Second language users commonly acknowledge that taboo terms and emotion-laden phrases can be uttered with less self-consciousness in their second language (L2) than in their first (L1). The last decade has seen an explosion of research using psychophysiological measures (electrodermal activity, heart rate) to quantify emotional reactivity in diverse domains, concomitant with the interest of cognitive neuroscience in emotional aspects of cognitive processing. However, little psychophysiological work has been done on bilingual language processing, and none exists examining reactivity to emotional and taboo words.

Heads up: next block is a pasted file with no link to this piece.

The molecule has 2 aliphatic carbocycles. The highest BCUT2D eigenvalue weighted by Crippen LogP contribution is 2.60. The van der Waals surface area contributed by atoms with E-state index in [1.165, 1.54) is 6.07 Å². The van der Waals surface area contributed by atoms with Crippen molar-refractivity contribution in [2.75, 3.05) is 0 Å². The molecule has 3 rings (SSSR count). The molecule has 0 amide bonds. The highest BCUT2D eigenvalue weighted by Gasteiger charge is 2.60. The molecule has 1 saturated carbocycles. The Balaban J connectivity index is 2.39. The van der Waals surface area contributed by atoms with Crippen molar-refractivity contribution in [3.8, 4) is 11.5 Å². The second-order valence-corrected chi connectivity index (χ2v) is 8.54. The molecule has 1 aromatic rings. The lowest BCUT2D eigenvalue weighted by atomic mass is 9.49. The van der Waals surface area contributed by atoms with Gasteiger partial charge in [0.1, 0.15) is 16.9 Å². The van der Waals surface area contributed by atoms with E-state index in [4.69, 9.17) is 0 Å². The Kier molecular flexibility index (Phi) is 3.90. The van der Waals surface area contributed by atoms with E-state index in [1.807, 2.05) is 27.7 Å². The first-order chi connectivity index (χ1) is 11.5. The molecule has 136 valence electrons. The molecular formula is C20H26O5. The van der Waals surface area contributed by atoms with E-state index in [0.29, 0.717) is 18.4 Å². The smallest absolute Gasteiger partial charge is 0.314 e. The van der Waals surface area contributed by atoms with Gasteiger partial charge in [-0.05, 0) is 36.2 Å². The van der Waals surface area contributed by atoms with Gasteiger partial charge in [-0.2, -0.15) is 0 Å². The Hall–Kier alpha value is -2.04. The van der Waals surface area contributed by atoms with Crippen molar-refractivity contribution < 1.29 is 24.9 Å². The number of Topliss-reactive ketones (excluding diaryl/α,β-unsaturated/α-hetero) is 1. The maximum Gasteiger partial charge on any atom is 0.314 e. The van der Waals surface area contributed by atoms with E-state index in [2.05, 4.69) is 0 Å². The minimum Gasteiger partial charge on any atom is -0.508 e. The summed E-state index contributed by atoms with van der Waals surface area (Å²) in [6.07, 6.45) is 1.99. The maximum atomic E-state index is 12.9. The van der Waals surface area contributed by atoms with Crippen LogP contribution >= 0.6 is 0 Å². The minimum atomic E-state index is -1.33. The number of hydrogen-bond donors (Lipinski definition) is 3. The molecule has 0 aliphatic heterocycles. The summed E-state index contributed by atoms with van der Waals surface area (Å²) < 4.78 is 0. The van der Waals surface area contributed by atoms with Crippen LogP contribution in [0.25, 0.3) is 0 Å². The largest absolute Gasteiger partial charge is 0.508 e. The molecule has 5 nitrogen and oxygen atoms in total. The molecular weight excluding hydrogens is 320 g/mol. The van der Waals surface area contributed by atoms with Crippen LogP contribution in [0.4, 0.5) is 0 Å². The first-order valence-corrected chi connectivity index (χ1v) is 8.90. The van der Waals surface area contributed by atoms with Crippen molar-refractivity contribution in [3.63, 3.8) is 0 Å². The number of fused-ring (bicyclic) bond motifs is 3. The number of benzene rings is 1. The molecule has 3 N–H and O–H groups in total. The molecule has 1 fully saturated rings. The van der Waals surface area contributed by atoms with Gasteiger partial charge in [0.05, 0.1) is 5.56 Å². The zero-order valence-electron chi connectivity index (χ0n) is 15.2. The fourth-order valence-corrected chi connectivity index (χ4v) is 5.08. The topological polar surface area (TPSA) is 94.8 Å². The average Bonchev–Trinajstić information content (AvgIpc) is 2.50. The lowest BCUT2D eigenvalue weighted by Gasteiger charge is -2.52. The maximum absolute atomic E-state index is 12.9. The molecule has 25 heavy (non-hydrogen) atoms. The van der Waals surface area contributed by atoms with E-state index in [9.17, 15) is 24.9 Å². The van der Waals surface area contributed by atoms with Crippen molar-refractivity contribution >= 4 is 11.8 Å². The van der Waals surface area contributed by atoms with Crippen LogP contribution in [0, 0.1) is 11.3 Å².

Thirty native speakers of Turkish, residents of Boston, read and heard a variety of word types in Turkish (L1) and English (L2) while skin conductance response was monitored via fingertip electrodes. Taboo words elicited the strongest response, showing an amplitude that was almost double that of neutral words, especially in the first language. Our finding of greater reactivity to first language childhood phrases and taboo words is consistent with the view that first language acquisition may involve earlier-developing subcortical limbic areas (i.e., emotional processing areas), while acquisition of a second language may depend more on later-developing cortical areas. One implication is that words and phrases acquired later are represented in a more abstract fashion, in contrast to first-language words and phrases which during childhood become strongly associated with emotional representations.